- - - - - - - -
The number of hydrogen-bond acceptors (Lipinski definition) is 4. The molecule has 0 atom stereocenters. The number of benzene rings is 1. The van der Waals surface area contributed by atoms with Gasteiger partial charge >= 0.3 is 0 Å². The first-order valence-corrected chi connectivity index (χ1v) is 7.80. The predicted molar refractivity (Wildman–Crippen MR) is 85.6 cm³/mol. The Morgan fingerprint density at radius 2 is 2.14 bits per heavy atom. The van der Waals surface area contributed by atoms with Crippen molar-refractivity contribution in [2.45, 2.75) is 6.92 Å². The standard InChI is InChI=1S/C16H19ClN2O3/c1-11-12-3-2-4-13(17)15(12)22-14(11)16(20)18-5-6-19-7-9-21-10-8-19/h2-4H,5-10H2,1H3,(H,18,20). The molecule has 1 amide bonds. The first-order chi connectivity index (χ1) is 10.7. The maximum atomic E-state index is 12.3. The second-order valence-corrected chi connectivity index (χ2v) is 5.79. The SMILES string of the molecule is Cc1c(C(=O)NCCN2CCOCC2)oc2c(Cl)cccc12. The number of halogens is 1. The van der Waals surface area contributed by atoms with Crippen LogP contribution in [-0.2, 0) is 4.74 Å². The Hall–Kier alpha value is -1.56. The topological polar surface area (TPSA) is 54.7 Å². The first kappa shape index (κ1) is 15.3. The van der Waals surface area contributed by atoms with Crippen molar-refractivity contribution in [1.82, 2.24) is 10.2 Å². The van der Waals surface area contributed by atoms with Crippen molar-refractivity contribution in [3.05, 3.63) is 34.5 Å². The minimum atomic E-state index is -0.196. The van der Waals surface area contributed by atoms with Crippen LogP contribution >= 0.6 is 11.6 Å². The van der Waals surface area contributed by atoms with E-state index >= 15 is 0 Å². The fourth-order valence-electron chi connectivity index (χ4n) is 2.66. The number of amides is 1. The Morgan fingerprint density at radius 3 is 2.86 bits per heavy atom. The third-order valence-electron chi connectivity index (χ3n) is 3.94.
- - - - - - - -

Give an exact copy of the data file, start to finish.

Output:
The number of hydrogen-bond acceptors (Lipinski definition) is 4. The molecule has 0 atom stereocenters. The number of benzene rings is 1. The van der Waals surface area contributed by atoms with Gasteiger partial charge >= 0.3 is 0 Å². The first-order valence-corrected chi connectivity index (χ1v) is 7.80. The predicted molar refractivity (Wildman–Crippen MR) is 85.6 cm³/mol. The Morgan fingerprint density at radius 2 is 2.14 bits per heavy atom. The van der Waals surface area contributed by atoms with Crippen molar-refractivity contribution in [2.45, 2.75) is 6.92 Å². The standard InChI is InChI=1S/C16H19ClN2O3/c1-11-12-3-2-4-13(17)15(12)22-14(11)16(20)18-5-6-19-7-9-21-10-8-19/h2-4H,5-10H2,1H3,(H,18,20). The molecule has 1 amide bonds. The first-order chi connectivity index (χ1) is 10.7. The maximum atomic E-state index is 12.3. The second-order valence-corrected chi connectivity index (χ2v) is 5.79. The SMILES string of the molecule is Cc1c(C(=O)NCCN2CCOCC2)oc2c(Cl)cccc12. The number of halogens is 1. The van der Waals surface area contributed by atoms with Crippen LogP contribution in [-0.2, 0) is 4.74 Å². The Hall–Kier alpha value is -1.56. The topological polar surface area (TPSA) is 54.7 Å². The first kappa shape index (κ1) is 15.3. The van der Waals surface area contributed by atoms with Crippen molar-refractivity contribution in [1.82, 2.24) is 10.2 Å². The van der Waals surface area contributed by atoms with Crippen molar-refractivity contribution in [3.05, 3.63) is 34.5 Å². The minimum atomic E-state index is -0.196. The van der Waals surface area contributed by atoms with Crippen LogP contribution >= 0.6 is 11.6 Å². The van der Waals surface area contributed by atoms with E-state index >= 15 is 0 Å². The fourth-order valence-electron chi connectivity index (χ4n) is 2.66. The number of amides is 1. The Morgan fingerprint density at radius 3 is 2.86 bits per heavy atom. The third-order valence-electron chi connectivity index (χ3n) is 3.94.